Despite the critical thumbs-down, International Lady was quite successful at the boxoffice. If fans had any complaint, it wasn't the silliness of the story but the fact that the requirements of the plot both curtailed and constrained Miss Massey's singing. Never mind, that plot did give her the opportunity to slink around in some appealingly exotic Gwen Wakeling gowns. You can't have everything.

Reviewed by SimonJack 8 / 10

Nazi espionage film set in England and the U.S.

This independent 1941 film has a considerable cast of known actors of the day. It's one of just a few films Hollywood made about Nazi espionage in the Americas before and during World War II. Although actual German espionage didn't reach near the level shown in this film, it was very real.

"International Lady" was released in the U.S. and the UK in mid-October of 1941. The U.S. was not officially in the war, but was aiding the Allies, chiefly Great Britain and Russia. Less than two months later, the U.S. would be in the war after the Dec. 7 bombing of Pearl Harbor by the Japanese. And, within days after that, 33 members of the largest Nazi spy ring broken up in the U.S. were sentenced to prison. The Duquesne spy ring was organized in the late 1930s. Many of its members had civil service jobs.

It's interesting that this film doesn't directly name the Nazis or Germany as the enemy. It's mostly a story about British and American cooperation in routing a spy ring. But it also has some music, romance and comedy. The latter is in a friendly tete-a-tete between two clandestine Allied agents. Tim Hanley is an FBI agent and Reggie Oliver is from Scotland Yard. George Brent plays Hanley and Basil Rathbone plays Oliver.

This was before WW II when American intelligence work was done by the FBI and special offices of the Army and Navy. The British had its intelligence agencies - MI 6 and the Special Operations Executive (SOE). The American CIA didn't come into existence until after the war - taking over the Office of Strategic Services (OSS), which had been set up in June 1942. So, before the U.S. entered the war, Scotland Yard likely would have been the British agency collaborating with the FBI (and vice versa) on investigating and stopping internal espionage.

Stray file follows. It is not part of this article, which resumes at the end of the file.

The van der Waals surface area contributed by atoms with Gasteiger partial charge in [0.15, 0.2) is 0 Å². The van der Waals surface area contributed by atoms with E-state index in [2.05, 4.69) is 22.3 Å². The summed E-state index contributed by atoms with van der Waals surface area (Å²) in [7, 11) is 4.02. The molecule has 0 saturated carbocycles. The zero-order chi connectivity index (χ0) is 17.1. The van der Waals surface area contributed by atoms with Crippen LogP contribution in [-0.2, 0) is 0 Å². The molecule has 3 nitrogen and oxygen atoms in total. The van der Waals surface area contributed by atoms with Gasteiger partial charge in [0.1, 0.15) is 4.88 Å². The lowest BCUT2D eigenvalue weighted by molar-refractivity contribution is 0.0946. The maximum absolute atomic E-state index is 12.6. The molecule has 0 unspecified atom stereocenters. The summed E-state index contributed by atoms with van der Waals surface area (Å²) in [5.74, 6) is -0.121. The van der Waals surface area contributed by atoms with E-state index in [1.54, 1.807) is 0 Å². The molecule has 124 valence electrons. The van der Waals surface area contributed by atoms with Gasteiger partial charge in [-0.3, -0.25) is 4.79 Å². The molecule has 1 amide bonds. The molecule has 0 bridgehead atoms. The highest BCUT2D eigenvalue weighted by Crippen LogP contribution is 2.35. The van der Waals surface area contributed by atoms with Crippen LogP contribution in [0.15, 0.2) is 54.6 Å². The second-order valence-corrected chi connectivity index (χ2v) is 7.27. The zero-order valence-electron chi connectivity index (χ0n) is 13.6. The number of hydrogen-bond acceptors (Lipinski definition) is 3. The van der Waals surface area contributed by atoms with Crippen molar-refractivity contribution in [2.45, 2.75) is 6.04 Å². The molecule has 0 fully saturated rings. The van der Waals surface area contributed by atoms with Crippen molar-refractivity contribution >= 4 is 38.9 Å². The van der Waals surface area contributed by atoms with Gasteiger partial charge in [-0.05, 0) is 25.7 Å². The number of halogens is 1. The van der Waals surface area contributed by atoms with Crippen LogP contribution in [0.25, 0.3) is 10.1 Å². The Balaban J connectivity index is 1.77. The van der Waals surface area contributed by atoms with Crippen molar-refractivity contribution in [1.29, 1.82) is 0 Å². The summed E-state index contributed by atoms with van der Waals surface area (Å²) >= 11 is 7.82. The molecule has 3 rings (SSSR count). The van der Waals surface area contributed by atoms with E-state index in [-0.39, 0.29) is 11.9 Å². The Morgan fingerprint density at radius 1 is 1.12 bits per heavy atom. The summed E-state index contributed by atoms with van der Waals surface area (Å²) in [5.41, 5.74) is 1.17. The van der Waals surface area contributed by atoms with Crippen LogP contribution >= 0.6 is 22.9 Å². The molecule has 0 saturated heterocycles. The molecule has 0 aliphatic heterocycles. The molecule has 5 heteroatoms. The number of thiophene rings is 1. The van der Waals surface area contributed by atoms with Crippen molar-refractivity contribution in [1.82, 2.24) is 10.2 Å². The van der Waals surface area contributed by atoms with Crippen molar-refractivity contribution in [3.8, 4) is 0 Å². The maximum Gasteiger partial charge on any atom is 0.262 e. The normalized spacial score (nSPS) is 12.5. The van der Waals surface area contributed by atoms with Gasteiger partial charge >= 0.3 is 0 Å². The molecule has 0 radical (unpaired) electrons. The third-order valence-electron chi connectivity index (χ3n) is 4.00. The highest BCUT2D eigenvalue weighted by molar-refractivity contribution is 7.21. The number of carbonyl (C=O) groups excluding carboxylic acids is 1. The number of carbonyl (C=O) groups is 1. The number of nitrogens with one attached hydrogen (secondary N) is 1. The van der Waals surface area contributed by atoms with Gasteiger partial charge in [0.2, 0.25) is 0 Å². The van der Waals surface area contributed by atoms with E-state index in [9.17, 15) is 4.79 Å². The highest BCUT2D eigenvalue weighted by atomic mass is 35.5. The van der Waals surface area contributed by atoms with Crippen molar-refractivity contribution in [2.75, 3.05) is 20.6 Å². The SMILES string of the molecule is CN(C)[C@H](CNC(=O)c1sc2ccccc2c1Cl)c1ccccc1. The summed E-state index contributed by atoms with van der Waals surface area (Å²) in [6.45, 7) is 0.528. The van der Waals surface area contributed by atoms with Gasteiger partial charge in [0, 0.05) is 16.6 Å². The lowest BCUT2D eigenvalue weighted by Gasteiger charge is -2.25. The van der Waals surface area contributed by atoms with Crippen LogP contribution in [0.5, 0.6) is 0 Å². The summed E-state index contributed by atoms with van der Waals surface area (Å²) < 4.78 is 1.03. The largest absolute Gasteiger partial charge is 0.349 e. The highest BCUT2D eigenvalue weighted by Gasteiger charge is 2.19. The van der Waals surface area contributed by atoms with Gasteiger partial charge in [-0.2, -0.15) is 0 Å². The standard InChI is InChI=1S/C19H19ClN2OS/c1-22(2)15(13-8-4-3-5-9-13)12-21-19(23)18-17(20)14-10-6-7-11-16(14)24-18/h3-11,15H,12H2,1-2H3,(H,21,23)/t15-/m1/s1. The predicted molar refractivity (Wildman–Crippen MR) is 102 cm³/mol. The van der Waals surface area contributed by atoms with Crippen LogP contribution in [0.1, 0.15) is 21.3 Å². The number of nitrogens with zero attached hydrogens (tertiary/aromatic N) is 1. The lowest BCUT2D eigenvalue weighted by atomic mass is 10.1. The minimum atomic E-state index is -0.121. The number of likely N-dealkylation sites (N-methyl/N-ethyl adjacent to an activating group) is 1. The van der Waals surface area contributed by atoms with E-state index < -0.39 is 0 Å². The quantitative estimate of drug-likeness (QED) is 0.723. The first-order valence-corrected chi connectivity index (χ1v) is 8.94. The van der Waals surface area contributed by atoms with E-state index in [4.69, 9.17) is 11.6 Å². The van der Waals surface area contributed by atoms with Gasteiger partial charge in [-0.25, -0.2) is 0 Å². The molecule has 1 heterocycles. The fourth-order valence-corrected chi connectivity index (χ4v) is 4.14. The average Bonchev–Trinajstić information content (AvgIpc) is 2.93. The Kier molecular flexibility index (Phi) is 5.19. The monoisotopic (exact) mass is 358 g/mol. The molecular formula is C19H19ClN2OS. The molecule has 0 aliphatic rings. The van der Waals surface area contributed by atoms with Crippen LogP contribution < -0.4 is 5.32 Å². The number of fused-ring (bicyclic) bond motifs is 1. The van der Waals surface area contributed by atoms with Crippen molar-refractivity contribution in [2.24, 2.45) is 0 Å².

Ilona Massey plays Carla Nillson, a prominent Norwegian singer who also was a German agent. This was a curious twist because Norway was a country whose people largely and actively fought and opposed the Nazis. One would think the screenplay would have Massey cast as a Hungarian or Austrian singer since she was born in Hungary, and had begun her singing career, in real life, in those countries.

Massey never achieved the stardom some in Hollywood had anticipated for her, but I think she's very good as an actress. She also has a beautiful soprano singing voice. This film has just two short scenes of her singing. She had roles and sang in two Hollywood musicals with Nelson Eddy.

Other prominent actors of the day in this film are Gene Lockhart, George Zucco, Frederick Worlock, Charles Brown and Clayton Moore (who played the Lone Ranger).

The extent of espionage in this film, and the complicated methods of communication, are much exaggerated. Before WW II, spying was something more mythical than real to an American public. But, within a few years after the end of the war, a doubtful public was awakened by the scandals of widespread Soviet Union espionage in the U.S. and Canada.

The light-hearted relationship between the Brent and Rathbone characters works well for this film. It's an interesting and entertaining spy thriller with doses of light comedy, romance and some pleasant music.

A favorite line in the film is when the FBI chief is talking to an Army colonel on the phone. He says, "But that's taking a big chance." The colonel replies, "What do you think armies do?"